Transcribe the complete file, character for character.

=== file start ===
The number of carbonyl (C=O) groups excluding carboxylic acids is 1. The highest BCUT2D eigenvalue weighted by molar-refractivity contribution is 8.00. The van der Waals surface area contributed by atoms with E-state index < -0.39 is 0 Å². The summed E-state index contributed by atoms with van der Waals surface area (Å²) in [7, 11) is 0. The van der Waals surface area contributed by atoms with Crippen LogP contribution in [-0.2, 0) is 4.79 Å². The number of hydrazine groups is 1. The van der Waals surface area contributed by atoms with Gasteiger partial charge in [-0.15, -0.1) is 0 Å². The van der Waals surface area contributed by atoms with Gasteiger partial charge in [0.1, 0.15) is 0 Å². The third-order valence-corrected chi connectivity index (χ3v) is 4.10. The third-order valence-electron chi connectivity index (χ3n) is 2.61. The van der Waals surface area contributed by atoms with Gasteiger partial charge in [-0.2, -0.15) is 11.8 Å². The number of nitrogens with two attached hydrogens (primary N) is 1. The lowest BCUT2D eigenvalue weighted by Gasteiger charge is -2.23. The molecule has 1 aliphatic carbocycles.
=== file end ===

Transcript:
The number of carbonyl (C=O) groups excluding carboxylic acids is 1. The highest BCUT2D eigenvalue weighted by molar-refractivity contribution is 8.00. The van der Waals surface area contributed by atoms with E-state index < -0.39 is 0 Å². The summed E-state index contributed by atoms with van der Waals surface area (Å²) in [7, 11) is 0. The van der Waals surface area contributed by atoms with Crippen LogP contribution in [-0.2, 0) is 4.79 Å². The number of hydrazine groups is 1. The van der Waals surface area contributed by atoms with Gasteiger partial charge in [-0.15, -0.1) is 0 Å². The van der Waals surface area contributed by atoms with Gasteiger partial charge in [0.1, 0.15) is 0 Å². The third-order valence-corrected chi connectivity index (χ3v) is 4.10. The third-order valence-electron chi connectivity index (χ3n) is 2.61. The van der Waals surface area contributed by atoms with Gasteiger partial charge in [-0.2, -0.15) is 11.8 Å². The number of nitrogens with two attached hydrogens (primary N) is 1. The lowest BCUT2D eigenvalue weighted by Gasteiger charge is -2.23. The molecule has 1 aliphatic carbocycles.